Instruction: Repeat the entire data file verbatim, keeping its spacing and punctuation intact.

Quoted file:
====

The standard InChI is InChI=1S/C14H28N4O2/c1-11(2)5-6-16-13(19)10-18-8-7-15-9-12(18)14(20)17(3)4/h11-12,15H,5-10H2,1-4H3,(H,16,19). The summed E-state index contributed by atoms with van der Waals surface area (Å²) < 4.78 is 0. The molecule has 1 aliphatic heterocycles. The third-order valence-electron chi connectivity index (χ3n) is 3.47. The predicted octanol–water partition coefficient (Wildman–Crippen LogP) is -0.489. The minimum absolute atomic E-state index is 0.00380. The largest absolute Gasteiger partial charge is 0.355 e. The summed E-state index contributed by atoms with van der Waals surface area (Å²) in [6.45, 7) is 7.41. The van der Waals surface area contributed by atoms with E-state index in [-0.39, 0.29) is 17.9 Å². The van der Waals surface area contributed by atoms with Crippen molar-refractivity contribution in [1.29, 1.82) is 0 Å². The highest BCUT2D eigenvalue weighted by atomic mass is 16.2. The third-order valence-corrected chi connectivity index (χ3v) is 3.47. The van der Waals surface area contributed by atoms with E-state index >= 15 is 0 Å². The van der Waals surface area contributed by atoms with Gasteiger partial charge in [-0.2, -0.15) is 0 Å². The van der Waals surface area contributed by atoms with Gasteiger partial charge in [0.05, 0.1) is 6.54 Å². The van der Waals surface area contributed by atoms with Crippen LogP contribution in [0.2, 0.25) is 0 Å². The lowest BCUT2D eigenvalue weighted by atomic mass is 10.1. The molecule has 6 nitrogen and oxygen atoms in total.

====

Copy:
The standard InChI is InChI=1S/C14H28N4O2/c1-11(2)5-6-16-13(19)10-18-8-7-15-9-12(18)14(20)17(3)4/h11-12,15H,5-10H2,1-4H3,(H,16,19). The summed E-state index contributed by atoms with van der Waals surface area (Å²) < 4.78 is 0. The molecule has 1 aliphatic heterocycles. The third-order valence-electron chi connectivity index (χ3n) is 3.47. The predicted octanol–water partition coefficient (Wildman–Crippen LogP) is -0.489. The minimum absolute atomic E-state index is 0.00380. The largest absolute Gasteiger partial charge is 0.355 e. The summed E-state index contributed by atoms with van der Waals surface area (Å²) in [6.45, 7) is 7.41. The van der Waals surface area contributed by atoms with E-state index in [-0.39, 0.29) is 17.9 Å². The van der Waals surface area contributed by atoms with Crippen molar-refractivity contribution in [1.29, 1.82) is 0 Å². The highest BCUT2D eigenvalue weighted by atomic mass is 16.2. The third-order valence-corrected chi connectivity index (χ3v) is 3.47. The van der Waals surface area contributed by atoms with E-state index >= 15 is 0 Å². The van der Waals surface area contributed by atoms with Gasteiger partial charge in [-0.2, -0.15) is 0 Å². The van der Waals surface area contributed by atoms with Gasteiger partial charge in [0.05, 0.1) is 6.54 Å². The van der Waals surface area contributed by atoms with Crippen LogP contribution in [0.2, 0.25) is 0 Å². The lowest BCUT2D eigenvalue weighted by atomic mass is 10.1. The molecule has 6 nitrogen and oxygen atoms in total.